About six months ago, I wrote a column urging shoppers to put away their check books and start using their check cards -- those debit cards that can be used to draw money from your checking account either at an ATM or in place of a credit card at a store cashier.
My intent was to speed the lines and shorten the waiting time at the grocery store, while encouraging the use of plastic instead of paper.
I pointed out that the Visa Checkcard, which is by far the most widely used debit card, has a "zero liability" policy if used fraudulently. Since Visa debit cards processed nearly half a trillion dollars in spending in 2006, the trend to debit is well under way.
But that column generated dozens of emails, some chastising me for my lack of patience at the grocery store and others pointing out some deficiencies of debit cards. Here are a couple of excerpts:
- Terry, I not only write checks at the grocery store, I use coupons too, so you may not want to get in line behind me.
- Payroll and unemployment insurance request copies of voided checks. It's a nightmare to go around. ... And the DMV won't take debit or credit cards to pay for driver's licenses, stickers or plates.
- Does she the lady in line in front of me have a spouse that has out-of-control spending habits or a controlling spouse that must see each and every transaction she makes? Is she hoping for the 24-hour float on that check from the store to the bank while awaiting a direct deposit paycheck? Just several of many possibilities you didn't suggest in your article.
The Real Danger of Debit
The email that really made me think twice came from someone on the front line of identity theft. Here's part of what he had to say:
I am a Chicago Police Sgt ... and day after day my people have to make reports for all types of identity theft. You were mistaken in so many ways in the article. ... The first thing I tell people is never ever use a debit card. ... When someone gets that card or just the number they can drain your checking account. Sure you can catch it if you check everyday, but by then the damage is done, and any other charges or bills that get paid automatically start bouncing. It takes time to correct the theft and by then the damage is done and the other bills still need to get paid.
Terry Takes it Back!
Obviously, I had some rethinking to do. So I called Visa, and here's what I learned.
Credit and debit transactions are governed by separate Federal regulations. Reg. E says consumers are liable for a maximum of $50 on any fraudulent credit card transaction.
But Reg. Z makes a distinction for debit transactions: Consumers are liable for a maximum of $50 if the fraudulent transaction is reported within two days (which means you should review your checking account online daily) or $500 after that time limit. It's even more if you've received a bank statement in the interim and did not dispute the fraudulent withdrawals.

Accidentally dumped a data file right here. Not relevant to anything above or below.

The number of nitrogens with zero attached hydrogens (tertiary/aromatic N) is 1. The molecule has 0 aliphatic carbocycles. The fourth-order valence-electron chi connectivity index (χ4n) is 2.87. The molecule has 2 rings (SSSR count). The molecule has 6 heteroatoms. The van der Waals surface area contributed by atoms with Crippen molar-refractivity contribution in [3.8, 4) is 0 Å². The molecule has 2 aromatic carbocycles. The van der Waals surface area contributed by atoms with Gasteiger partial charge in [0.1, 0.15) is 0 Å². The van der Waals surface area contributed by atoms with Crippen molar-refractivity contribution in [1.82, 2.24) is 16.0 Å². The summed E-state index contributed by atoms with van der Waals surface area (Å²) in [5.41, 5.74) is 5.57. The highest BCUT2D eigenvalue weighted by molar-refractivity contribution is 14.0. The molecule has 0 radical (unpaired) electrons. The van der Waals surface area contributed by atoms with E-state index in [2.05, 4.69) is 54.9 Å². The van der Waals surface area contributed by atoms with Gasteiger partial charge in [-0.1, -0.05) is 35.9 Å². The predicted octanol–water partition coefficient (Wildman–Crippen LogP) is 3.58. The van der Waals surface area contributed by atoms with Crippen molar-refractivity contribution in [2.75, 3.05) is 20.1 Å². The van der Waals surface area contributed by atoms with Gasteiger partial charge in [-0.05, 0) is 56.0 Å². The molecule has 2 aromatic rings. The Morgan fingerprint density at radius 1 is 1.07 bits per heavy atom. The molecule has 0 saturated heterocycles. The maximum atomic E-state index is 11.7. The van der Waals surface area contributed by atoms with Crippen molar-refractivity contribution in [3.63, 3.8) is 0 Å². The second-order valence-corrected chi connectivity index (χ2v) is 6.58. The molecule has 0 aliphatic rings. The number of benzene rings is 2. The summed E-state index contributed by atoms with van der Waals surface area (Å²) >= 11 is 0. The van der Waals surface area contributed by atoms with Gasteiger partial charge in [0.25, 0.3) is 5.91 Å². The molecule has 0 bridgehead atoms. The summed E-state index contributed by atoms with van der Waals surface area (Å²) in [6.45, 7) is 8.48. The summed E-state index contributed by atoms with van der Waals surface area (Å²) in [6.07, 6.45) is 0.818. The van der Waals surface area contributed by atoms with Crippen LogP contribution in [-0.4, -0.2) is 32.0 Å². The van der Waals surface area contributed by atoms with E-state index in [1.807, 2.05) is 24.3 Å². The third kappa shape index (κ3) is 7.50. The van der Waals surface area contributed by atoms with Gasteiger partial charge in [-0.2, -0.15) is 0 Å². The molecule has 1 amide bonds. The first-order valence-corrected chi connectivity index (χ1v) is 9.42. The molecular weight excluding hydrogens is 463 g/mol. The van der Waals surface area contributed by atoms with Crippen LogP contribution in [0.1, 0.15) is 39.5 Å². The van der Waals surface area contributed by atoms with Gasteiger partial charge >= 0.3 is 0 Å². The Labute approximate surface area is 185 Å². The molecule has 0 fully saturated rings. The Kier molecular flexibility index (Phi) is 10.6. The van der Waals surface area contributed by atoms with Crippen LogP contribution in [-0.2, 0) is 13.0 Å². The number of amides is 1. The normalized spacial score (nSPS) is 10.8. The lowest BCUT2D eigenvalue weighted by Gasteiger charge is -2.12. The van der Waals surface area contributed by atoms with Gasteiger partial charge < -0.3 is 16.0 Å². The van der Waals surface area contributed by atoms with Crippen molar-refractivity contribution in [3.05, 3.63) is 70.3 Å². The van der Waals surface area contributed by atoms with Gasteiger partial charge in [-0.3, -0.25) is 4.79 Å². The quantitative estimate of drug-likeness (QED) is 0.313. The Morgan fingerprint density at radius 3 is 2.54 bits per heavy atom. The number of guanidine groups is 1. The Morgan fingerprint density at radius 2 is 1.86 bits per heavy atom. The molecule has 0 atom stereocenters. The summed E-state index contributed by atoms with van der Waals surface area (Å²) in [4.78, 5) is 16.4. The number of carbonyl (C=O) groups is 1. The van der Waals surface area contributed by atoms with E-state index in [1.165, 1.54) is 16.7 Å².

Also, under Reg. E, banks are required to give you "provisional credit" within 10 days while they investigate your situation. But those 10 days could be a nightmare for people living paycheck to paycheck. That's what the police sergeant was pointing out.
Visa says it definitely does have a "zero liability" policy -- but only if your debit transaction goes over its Interlink network. That's a key distinction, but one that a consumer is simply not able to make when entering a PIN at the merchant.
Visa says about 40% of all debit transactions are done over its Interlink network, while the balance travel over various other banking networks.
Its zero liability policy is not in effect if your transaction goes over those other networks!
That's a huge distinction from using a credit card, where the card issuer is automatically initially on your side in dealing with a merchant in a disputed transaction.
"Consumers should always sign for their purchases to be guaranteed of zero liability," a VISA spokeswoman says.
My New Approach to Debit
When you use your debit card, you're always presented with a choice of using your PIN or asking for a credit receipt. By signing, you turn your debit purchase into a transaction that
go over the VISA network. That's what I've been doing since I learned these distinctions, and I think you should, too.
And that's The Savage Truth!
Terry Savage is an expert on personal finance and also appears as a commentator on national television on issues related to investing and the financial markets. Savage's personal finance column in the Chicago Sun-Times is nationally syndicated, and she released her fourth book,
The Savage Number: How Much Money Do You Need?
in June 2005. Savage was the first woman trader on the Chicago Board Options Exchange and is a registered investment adviser for stocks and futures. A Phi Beta Kappa graduate of the University of Michigan, Savage currently serves as a director of the Chicago Mercantile Exchange Corp. She also has served on the boards of McDonald?s and Pennzoil.